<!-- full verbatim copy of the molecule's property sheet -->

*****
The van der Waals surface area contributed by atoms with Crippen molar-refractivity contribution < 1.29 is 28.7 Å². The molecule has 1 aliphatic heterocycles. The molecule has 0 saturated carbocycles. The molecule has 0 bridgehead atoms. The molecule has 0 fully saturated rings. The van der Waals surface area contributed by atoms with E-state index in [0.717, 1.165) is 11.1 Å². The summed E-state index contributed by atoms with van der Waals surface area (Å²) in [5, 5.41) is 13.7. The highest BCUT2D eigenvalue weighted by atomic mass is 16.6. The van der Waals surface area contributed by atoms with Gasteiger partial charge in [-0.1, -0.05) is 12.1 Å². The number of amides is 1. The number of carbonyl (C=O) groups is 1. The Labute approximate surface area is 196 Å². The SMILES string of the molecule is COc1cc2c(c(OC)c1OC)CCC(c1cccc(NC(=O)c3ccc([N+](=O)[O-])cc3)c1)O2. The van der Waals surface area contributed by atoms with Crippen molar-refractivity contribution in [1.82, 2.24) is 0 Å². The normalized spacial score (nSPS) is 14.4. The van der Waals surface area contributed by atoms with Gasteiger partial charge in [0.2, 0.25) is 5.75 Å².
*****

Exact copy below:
The van der Waals surface area contributed by atoms with Crippen molar-refractivity contribution < 1.29 is 28.7 Å². The molecule has 1 aliphatic heterocycles. The molecule has 0 saturated carbocycles. The molecule has 0 bridgehead atoms. The molecule has 0 fully saturated rings. The van der Waals surface area contributed by atoms with E-state index in [0.717, 1.165) is 11.1 Å². The summed E-state index contributed by atoms with van der Waals surface area (Å²) in [5, 5.41) is 13.7. The highest BCUT2D eigenvalue weighted by atomic mass is 16.6. The van der Waals surface area contributed by atoms with Gasteiger partial charge in [-0.1, -0.05) is 12.1 Å². The number of amides is 1. The number of carbonyl (C=O) groups is 1. The Labute approximate surface area is 196 Å². The SMILES string of the molecule is COc1cc2c(c(OC)c1OC)CCC(c1cccc(NC(=O)c3ccc([N+](=O)[O-])cc3)c1)O2. The van der Waals surface area contributed by atoms with Crippen molar-refractivity contribution in [1.82, 2.24) is 0 Å². The normalized spacial score (nSPS) is 14.4. The van der Waals surface area contributed by atoms with Gasteiger partial charge in [0.2, 0.25) is 5.75 Å².